- Transport of two-phase fluids in microfluidics devices
- Drying of complex fluids in porous media : towards hierarchical materials
- Order and disorder in bone cancer
- Biomimetic Self-Organization
Transport of two-phase fluids in microfluidics devices
Contacts : Pascal Panizza, Laurent Courbin
Flows of deformable objects in microfluidics networks or porous media are ubiquitous in nature as well as in industry. Illustrative examples include blood circulation, flows of foams and emulsions through porous rocks for enhanced oil recovery and transport of droplets used in digital microfluidics applications. Because of time-delayed feedbacks resulting from non-linear couplings between the flow and the structure of these fluids, these systems exhibit complex dynamics, also observed in traffic flows and in cellular automata . We study the complex dynamics of droplet traffic, the nonlinear cooperative droplet break-ups  resulting from object-to-object hydrodynamic interaction in confined ducts and the emergence of commensurability-driven structural defects in double emulsions produced with microfluidics .
1] D. A. Sessoms, A. Amon, L. Courbin, et P. Panizza, Phys. Rev. Lett. 105, 154501 (2010), Complex dynamics of droplet trafic at a bifurcating path: Periodicity, multistability, and selection rules.
2] A. Schmit, L. Salkin, L. Courbin, et P. Panizza, Soft Matter 11, 2454 (2015), Cooperative breakups induced by drop-to-drop interactions in one-dimensional flows of drops against micro-obstacles.
3] A. Schmit, L. Salkin, L. Courbin, et P. Panizza, Soft Matter 10, 4743 (2014),Commensurability-driven structural defects in double emulsions produced with two-step microfluidic techniques.
Drying of complex fluids in porous media : towards hierarchical materials
Contacts : Laurent Courbin, Guillaume Raffy, Pascal Panizza, Franck Artzner
Understanding the evaporation of binary liquids or colloidal dispersions in porous media is important for many disciplines, e.g., soil physics and civil engineering and diverse processes such as the underground sequestration of CO2. The key issue in most cases is to grasp the creation, locus and morphology of the solid deposits formed during drying. For instance, this topic is crucial in civil engineering as salt weathering can cause severe damage to the built environmental and in material science because evaporation can serve as a new route to design smart materials. Yet, the development of models for drying in porous media and the proper description of the formation of deposits in such media are generally challenging tasks. We address this issue by study the evaporation of model binary systems such as surfactant solutions or colloidal dispersions, within transparent 2D porous media fabricated by soft lithography techniques . As a fluid evaporates in such a device, labyrinthine patterns connecting adjacent posts form at the pore scale. As drying ends, these monodisperse ``walls" made of solid deposits compose a centimeter-sized structure that resembles a maze. We study the mechanism of formation of these structures at the pore scale and we develop numerical approaches based on cellular automaton to rationalize our results at the network scale .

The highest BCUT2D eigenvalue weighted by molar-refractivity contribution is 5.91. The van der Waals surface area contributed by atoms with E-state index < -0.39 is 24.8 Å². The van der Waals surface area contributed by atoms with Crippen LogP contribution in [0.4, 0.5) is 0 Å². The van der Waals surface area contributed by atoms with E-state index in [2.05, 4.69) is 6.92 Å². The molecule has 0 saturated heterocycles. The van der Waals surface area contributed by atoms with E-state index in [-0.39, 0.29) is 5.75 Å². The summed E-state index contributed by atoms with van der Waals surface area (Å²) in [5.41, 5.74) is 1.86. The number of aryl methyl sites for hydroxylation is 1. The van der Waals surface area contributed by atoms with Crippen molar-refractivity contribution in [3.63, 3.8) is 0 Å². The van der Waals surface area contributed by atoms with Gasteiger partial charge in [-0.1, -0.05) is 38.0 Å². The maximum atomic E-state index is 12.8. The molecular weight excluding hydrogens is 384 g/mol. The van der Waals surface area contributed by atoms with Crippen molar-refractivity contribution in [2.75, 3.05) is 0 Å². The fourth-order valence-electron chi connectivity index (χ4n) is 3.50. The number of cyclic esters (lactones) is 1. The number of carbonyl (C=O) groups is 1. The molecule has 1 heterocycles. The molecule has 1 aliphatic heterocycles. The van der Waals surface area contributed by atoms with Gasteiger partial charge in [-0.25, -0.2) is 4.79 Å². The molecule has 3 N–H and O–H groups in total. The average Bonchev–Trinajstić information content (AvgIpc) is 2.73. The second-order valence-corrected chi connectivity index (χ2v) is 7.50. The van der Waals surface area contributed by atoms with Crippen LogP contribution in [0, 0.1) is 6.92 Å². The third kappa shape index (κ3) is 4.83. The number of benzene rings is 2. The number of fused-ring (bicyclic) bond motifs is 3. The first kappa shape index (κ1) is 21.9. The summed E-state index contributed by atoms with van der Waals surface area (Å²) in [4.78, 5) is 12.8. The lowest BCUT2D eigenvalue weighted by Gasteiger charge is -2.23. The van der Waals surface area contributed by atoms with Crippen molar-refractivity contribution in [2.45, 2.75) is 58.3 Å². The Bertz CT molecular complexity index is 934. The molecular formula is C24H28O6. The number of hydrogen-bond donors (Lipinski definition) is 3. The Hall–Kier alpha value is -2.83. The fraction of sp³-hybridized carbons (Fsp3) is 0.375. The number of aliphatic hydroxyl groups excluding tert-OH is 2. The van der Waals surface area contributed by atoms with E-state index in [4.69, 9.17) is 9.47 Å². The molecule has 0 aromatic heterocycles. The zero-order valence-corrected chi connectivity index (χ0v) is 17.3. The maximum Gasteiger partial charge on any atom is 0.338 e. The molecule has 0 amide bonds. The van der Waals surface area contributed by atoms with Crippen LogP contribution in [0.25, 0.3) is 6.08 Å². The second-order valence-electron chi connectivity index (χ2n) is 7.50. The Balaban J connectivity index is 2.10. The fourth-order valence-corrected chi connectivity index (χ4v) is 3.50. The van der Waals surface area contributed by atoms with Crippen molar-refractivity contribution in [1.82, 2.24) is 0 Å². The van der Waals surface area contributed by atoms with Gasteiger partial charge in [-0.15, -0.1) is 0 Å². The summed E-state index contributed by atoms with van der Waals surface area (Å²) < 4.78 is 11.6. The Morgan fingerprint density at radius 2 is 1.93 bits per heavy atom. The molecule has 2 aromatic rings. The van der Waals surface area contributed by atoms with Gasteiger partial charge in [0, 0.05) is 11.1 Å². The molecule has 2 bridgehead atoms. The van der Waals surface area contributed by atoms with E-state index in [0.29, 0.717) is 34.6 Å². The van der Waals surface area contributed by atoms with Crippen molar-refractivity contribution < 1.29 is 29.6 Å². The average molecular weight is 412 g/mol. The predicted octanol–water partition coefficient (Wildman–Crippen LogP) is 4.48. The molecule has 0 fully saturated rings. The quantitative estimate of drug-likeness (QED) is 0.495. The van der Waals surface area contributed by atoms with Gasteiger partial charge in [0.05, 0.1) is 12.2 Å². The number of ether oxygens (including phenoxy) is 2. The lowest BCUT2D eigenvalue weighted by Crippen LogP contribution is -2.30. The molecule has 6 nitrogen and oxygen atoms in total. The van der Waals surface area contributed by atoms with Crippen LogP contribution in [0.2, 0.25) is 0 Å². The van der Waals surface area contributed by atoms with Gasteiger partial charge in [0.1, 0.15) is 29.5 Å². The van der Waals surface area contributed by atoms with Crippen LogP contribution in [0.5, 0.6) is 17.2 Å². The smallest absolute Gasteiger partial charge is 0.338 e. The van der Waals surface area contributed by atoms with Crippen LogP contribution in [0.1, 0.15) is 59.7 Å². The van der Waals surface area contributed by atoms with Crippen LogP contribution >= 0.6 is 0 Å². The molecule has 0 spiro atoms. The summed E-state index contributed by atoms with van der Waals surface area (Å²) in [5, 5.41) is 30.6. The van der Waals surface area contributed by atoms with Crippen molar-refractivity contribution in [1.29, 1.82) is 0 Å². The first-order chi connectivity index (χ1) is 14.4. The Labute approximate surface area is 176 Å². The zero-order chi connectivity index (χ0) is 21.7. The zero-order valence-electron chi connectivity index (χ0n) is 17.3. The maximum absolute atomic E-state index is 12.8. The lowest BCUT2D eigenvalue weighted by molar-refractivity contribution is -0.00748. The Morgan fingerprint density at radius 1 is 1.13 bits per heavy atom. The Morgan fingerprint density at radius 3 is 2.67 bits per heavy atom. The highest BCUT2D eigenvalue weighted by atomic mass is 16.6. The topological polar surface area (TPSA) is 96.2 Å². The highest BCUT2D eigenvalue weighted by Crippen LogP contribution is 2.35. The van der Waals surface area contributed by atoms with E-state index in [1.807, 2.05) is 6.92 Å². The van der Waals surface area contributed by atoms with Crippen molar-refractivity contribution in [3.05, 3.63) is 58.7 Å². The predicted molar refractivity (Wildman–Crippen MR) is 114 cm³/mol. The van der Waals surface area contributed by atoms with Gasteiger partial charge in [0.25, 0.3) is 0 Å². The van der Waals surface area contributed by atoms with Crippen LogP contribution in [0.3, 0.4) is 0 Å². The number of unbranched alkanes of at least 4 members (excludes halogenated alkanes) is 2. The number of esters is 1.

The design of hierarchical materials can be achieved by reducing the volume fraction of colloidal suspensions . The control of morphologies, sphere or rods, allows one to generate an abundant diversity of organizations at the nanometer scale. The use of reduction in volume as a control parameter offers the opportunity to control the morphology at the millimeter scale using microstructured surfaces. Indeed, the shaping of fluid-fluid interfaces is a direct macroscopic consequence of the unit-cell of the microtexture.